Thousands of demonstrators in cities across Iran faced tear gas and accused security forces of firing live ammunition as police aggressively countered intensifying protests prompted by the downing of a Ukrainian commercial jet.
The New York-based Center for Human Rights in Iran posted video of crowds fleeing tear gas clouds in Tehran's Freedom Square on Sunday night. Another video showed a bloodied woman saying she had been hit with a bullet fired by police.
Demonstrators shouted anti-government slogans including: "They are lying that our enemy is America. Our enemy is right here!"
Gen. Hossein Rahimi, denied claims his officers opened fire, saying only that tear gas was fired "in some areas." The claims come after security forces were accused of opening fire on demonstrators during protests over fuel price increases in November, when hundreds reportedly died in clashes with police.
"Police treated people who had gathered with patience and tolerance," Rahimi told Iranian media.
Still, the size of the protests paled compared to the millions who turned out to mourn the death of Gen. Qasem Soleimani, viewed as a terrorist by the U.S., who was killed in a drone strike ordered by President Donald Trump in Iraq 10 days ago. Those crowds shouted hate-filled slogans aimed at the U.S. and Trump. Since Saturday, however, the protests have targeted the Iranian military, the government and even Supreme Leader Ali Khamenei.
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Ukraine International Airlines Flight 752 had just taken off Wednesday from Tehran's Imam Khomeini International Airport bound for Kiev, Ukraine, when it exploded, killing all 176 aboard. Eighty-two of the victims were Iranians.
As the nation mourned, Iranian officials quickly blamed the tragedy on a technical failure, a story they stuck with until Friday.
Ali Rabiei, a government spokesman, insisted that was when Iran's civilian officials learned the plane had been shot down by Iran's Revolutionary Guard.
"We did not lie," Rabiei said. He also said the U.S. shared in the blame because its aggressive tactics had the military on edge.
Amir Ali Hajizadeh, commander of the Aerospace Force of the Islamic Revolution Guard Corps, said that when he heard his forces downed the plane, he wished he were dead.
Hajizadeh said Iran's air defense systems had been put on the "highest level of readiness" for a possible cruise missile attack. He said the operator manning the system had called for a halt in flights in the region.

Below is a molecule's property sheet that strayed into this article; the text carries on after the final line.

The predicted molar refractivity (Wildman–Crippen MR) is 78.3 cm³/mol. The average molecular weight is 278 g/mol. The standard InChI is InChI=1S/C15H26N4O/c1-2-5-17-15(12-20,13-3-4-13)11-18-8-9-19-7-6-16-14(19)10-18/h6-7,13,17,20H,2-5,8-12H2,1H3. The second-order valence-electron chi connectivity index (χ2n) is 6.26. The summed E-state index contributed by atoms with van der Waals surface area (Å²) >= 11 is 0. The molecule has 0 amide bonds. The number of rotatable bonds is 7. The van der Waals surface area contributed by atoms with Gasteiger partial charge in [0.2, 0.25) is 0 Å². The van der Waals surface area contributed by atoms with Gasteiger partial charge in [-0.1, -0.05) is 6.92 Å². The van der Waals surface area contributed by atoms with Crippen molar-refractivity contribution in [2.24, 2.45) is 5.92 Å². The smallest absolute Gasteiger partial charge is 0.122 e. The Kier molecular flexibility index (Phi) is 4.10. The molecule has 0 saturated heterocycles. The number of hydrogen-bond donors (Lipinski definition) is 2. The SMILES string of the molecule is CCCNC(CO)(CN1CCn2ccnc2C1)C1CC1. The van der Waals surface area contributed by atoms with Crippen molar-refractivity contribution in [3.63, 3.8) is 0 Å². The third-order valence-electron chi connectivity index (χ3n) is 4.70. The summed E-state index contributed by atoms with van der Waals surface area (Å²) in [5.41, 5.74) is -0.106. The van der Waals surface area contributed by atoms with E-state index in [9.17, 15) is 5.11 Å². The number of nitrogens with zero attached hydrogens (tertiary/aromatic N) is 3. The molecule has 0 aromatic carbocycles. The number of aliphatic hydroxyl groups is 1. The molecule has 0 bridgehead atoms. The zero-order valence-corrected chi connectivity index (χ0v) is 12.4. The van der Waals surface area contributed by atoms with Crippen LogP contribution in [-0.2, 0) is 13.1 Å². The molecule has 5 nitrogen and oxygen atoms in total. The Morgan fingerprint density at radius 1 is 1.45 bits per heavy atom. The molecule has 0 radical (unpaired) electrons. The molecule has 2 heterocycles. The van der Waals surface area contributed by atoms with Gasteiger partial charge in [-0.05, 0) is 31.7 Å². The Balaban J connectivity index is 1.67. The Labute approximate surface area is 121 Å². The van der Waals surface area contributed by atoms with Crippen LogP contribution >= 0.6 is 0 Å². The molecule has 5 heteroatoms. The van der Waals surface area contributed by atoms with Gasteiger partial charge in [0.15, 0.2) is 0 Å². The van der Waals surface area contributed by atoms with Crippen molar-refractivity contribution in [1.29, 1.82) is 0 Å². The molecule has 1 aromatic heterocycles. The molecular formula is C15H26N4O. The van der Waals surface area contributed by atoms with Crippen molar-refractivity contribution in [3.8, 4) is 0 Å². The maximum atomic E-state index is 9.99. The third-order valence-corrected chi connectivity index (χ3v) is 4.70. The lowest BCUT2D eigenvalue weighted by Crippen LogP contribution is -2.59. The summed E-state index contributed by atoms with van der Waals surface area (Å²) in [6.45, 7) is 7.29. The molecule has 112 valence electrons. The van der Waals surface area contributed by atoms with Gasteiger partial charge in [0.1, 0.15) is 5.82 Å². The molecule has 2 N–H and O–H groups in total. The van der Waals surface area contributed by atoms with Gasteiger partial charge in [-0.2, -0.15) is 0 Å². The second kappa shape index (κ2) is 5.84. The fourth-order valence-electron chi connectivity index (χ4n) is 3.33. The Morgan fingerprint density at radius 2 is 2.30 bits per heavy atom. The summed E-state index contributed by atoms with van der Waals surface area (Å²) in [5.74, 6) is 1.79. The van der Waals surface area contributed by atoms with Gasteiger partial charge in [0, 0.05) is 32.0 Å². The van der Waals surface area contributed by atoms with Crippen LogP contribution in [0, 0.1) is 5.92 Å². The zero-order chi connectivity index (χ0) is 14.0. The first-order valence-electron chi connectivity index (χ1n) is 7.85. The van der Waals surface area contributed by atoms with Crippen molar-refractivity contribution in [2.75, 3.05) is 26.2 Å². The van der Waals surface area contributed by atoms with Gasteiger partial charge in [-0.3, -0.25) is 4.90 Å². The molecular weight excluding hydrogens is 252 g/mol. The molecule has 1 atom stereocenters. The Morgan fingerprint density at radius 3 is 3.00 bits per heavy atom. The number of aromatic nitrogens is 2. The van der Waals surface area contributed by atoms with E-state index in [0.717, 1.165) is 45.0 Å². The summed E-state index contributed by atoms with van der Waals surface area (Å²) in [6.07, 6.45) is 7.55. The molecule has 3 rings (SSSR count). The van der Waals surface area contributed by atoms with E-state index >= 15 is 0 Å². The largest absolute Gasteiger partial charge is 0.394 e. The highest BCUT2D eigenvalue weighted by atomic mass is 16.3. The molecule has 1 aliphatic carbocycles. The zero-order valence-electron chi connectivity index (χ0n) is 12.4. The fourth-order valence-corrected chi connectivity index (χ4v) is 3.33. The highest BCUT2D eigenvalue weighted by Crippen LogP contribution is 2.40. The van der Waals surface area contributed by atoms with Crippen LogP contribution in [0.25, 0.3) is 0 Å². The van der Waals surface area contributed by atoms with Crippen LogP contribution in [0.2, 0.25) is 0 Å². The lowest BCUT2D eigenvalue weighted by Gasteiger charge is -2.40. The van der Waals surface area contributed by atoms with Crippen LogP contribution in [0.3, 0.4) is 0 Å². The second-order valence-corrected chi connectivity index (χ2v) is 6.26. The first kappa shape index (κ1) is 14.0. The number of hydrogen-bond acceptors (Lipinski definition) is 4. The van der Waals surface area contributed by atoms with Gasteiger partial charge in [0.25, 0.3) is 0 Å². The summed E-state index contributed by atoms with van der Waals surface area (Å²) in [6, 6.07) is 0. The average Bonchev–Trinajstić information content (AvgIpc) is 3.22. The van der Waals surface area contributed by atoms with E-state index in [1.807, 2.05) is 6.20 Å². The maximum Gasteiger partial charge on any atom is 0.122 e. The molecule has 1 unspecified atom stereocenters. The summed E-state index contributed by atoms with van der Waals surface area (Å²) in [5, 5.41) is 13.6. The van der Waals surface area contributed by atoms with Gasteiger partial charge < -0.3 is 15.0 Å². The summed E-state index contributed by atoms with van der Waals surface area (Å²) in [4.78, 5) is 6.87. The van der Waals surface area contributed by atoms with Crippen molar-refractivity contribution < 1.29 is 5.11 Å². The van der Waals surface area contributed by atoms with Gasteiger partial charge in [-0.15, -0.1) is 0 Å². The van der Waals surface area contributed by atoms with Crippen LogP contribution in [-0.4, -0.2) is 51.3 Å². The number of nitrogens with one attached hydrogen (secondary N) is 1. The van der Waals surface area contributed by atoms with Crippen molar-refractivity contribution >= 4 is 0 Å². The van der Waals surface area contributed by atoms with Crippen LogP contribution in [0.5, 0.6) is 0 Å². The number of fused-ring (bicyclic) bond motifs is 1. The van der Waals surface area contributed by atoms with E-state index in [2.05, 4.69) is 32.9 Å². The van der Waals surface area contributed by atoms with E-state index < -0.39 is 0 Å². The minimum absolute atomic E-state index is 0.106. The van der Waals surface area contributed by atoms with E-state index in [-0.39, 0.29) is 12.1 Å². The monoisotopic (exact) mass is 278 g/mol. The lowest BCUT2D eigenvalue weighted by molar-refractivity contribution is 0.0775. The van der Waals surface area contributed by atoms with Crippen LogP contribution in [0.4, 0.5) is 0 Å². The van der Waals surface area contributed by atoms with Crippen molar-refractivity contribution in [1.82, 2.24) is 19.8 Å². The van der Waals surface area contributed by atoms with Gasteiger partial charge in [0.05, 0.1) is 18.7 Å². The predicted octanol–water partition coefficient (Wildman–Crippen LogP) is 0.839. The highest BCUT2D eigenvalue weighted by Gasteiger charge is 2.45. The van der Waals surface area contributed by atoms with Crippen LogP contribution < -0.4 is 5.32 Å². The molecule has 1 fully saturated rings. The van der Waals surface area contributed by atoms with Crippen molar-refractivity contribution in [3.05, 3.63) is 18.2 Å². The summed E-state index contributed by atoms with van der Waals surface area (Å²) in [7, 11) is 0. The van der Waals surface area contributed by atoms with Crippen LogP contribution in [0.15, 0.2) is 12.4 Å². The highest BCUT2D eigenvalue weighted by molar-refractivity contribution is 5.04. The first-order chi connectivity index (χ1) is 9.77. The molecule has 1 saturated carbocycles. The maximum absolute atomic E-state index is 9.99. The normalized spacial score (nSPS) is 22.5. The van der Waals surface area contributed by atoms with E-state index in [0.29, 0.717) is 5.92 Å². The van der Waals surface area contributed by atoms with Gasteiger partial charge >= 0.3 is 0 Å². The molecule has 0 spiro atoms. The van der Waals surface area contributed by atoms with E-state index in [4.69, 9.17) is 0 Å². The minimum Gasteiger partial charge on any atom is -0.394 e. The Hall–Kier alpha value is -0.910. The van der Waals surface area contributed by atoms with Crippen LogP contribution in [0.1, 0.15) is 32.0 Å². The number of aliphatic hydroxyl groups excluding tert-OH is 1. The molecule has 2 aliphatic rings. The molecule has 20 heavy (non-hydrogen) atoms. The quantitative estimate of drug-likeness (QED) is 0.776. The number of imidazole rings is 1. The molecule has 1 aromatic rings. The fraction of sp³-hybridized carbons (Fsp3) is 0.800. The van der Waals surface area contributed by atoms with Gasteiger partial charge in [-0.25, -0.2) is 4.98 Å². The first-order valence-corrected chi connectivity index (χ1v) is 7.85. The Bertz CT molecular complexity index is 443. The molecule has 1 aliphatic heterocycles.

The air defense system incorrectly detected the plane as an incoming cruise missile, and the operator called for orders. But the communication network failed, he said. Hajizadeh said the operator then "took the wrong decision" of firing on the perceived threat.
"For a lifetime, we put our life on the line for the people, and today we put our honor on the line for God and face the cameras in such difficult circumstances," he said.
Iranian leaders have tried to spread the blame to Trump for his threats of military reprisals. Tensions between the nations have been on the rise since the Trump administration exited the nuclear deal between Iran and world powers, reimposing sanctions and pursuing a "maximum pressure" policy on Tehran.
The Iranian press provided some coverage of the protests. The semi-official Fars news agency reported that up to 1,000 people were protesting at various points in the capital. Protests also were reported in other cities.
The Iranian news media gave better play, however, to students who gathered in front of the British embassy on Sunday chanting "death to Britain" and "the British Embassy should be closed."
British Ambassador to Tehran Robert Macaire had been briefly detained during a protest in front of the Amir Kabir University in downtown Tehran. Fars said he had been provoking "tens of protesters" upset with how the government handled the crash.
This article originally appeared on USA TODAY: Iran protests draw tear gas, live bullets after plane shot down